Big Data, with its overwhelming size and unstructured nuances, can keep managers at small to medium sized companies awake at night. The financial, science and technology industries continue to create headlines about the new depths and critical uses of “Big Data”. If you’re GE, Facebook or NASA, analysis of their huge structured and unstructured data streams requires a vast and powerful analytics system. For a company like GE with a market cap of nearly $273 billion (http://www.bloomberg.com/quote/GE:US), that makes sense. Micro-cap companies (http://www.investopedia.com/terms/m/microcapstock.asp) shouldn’t fear the concept of Big Data and feel that their success is beholden to that concept.
For businesses with revenues ranging from $100,000 to $50 million, Small Data is the structured, readily-available data that, if used and analyzed in an effective way, can provide direction to business strategy and goals. Small Data analysis tools take advantage of the intimate and succinct information at your fingertips.
By harnessing and understanding the nuances of Small Data sets, a company can understand their customers’ buying patterns and needs. Additionally, a company can evaluate its inventory accounting and efficiencies, and develop cost-effective and more responsive marketing and sales programs. How does a company “harness” their Small Data? Accounting and financial programs currently available to small to mid-size businesses mean those companies can provide structure to their own and competitors’ numbers. Big Data is WAY beyond and out of the league of the needs of the small to mid-sized company. As a point of reference, here are a few key differentiators when comparing Small Data vs. Big Data:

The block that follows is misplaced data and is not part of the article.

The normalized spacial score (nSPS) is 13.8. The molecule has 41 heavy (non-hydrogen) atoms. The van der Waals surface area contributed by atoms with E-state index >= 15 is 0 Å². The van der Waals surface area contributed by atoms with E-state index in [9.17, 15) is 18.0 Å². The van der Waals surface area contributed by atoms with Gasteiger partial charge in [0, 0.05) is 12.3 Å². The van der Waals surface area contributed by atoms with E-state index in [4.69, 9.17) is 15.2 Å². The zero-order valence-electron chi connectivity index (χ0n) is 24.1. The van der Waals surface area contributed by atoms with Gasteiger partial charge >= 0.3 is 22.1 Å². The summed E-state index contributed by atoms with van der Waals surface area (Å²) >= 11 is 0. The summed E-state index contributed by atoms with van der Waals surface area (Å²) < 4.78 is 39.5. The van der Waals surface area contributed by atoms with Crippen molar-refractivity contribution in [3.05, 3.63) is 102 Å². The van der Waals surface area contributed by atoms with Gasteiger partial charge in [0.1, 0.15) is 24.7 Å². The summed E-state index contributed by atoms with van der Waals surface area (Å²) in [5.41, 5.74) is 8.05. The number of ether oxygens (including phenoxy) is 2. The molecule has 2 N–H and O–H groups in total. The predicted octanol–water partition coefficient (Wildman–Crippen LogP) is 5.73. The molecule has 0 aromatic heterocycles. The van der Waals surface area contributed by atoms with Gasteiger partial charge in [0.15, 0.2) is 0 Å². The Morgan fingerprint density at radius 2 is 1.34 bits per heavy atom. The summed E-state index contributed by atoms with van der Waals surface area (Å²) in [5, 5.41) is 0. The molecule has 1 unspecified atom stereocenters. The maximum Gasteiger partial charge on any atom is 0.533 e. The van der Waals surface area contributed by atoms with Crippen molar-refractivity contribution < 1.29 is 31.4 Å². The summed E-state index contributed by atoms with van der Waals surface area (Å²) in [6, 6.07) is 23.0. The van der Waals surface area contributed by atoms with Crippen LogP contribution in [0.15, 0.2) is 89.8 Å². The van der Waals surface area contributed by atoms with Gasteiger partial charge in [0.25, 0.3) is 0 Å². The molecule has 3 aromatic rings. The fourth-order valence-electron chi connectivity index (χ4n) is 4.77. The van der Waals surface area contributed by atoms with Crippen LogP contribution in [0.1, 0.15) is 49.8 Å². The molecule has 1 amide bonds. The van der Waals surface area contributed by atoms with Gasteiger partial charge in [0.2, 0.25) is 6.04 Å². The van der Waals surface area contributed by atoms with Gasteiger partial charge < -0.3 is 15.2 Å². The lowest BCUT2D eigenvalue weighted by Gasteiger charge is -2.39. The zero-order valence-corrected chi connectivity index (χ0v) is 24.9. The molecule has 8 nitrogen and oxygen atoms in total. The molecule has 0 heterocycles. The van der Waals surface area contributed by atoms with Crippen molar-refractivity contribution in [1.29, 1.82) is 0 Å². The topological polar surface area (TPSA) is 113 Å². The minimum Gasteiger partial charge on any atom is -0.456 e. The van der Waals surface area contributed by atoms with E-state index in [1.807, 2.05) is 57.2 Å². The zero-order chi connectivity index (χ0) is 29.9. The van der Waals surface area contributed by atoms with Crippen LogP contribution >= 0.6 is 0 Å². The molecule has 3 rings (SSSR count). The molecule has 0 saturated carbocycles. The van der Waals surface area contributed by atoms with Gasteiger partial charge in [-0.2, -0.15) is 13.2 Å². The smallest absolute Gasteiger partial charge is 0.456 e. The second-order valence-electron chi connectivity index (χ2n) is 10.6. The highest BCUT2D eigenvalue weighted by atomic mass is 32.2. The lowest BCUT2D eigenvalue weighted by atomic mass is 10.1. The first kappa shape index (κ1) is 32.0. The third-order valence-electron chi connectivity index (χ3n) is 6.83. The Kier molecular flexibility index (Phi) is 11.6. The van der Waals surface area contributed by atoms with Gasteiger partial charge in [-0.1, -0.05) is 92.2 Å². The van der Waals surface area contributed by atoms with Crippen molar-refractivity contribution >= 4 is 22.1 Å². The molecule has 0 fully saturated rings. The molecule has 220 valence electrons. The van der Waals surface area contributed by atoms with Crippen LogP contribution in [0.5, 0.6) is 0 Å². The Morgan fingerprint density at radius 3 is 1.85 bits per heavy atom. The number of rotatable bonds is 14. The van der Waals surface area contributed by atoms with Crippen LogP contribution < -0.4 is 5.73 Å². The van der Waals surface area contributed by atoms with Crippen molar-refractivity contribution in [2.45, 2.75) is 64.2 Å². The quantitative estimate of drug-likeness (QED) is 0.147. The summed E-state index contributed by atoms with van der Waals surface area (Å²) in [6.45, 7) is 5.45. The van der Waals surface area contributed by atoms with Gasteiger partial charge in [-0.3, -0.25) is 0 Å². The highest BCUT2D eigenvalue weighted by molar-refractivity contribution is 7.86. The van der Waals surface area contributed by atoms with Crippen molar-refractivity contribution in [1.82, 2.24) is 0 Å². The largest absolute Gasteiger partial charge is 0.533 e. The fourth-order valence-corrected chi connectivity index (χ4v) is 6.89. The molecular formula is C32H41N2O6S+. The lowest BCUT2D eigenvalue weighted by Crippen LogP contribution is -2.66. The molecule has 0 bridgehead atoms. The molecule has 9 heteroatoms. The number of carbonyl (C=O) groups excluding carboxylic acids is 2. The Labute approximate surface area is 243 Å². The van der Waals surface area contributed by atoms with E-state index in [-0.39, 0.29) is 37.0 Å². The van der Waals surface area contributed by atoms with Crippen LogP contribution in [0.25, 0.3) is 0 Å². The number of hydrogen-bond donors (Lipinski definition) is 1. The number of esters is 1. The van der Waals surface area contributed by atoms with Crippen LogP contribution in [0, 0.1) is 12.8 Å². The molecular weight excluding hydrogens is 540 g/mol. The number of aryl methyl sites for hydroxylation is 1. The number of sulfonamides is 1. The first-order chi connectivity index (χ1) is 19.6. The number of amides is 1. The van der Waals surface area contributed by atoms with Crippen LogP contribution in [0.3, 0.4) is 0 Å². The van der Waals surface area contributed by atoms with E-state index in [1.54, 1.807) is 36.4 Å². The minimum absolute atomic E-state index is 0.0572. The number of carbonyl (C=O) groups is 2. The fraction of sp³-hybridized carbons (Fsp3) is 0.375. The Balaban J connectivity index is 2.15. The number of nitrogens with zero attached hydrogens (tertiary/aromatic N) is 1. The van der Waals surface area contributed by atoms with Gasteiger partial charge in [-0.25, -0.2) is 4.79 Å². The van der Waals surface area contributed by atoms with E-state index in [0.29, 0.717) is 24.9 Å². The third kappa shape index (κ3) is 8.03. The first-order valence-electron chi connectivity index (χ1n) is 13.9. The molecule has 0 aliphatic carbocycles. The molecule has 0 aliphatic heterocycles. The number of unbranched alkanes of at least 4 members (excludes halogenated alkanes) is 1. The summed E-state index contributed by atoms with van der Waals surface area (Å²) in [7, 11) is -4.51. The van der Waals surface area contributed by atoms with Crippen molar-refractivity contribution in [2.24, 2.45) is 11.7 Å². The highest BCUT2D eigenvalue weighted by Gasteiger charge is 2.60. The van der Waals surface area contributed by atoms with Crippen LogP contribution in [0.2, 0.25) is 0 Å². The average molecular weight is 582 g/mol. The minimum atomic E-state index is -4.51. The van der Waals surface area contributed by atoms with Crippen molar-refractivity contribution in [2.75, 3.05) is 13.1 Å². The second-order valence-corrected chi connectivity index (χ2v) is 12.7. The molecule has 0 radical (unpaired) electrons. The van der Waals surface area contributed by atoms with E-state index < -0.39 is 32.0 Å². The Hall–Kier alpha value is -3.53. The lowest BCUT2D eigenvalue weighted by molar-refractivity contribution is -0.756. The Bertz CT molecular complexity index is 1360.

|Small Data||Big Data|
|1. Easily Attainable||1. Difficult to obtain|
|2. Straightforward to analyze and use||2. Requires a data scientist to analyze|
|3. Can be stored in a normal database||3. Requires a massive database|
|4. Useful in small amounts||4. Useless in small amounts|
Fortunately, a great benefit to the “Small Data” business owner is that they can often scale up (or down) the use of their data points according to their goals, ambitions and growth. Small Data analytics doesn’t have the scary, ambiguous and “cocktail hour buzz” effect, or need I say, coolness factor of Big Data. But then running a successful business (effectively utilizing solid Small Data) has its own coolness that is probably the secret envy of the cubicle-bound number-crunchers in those large cap companies.
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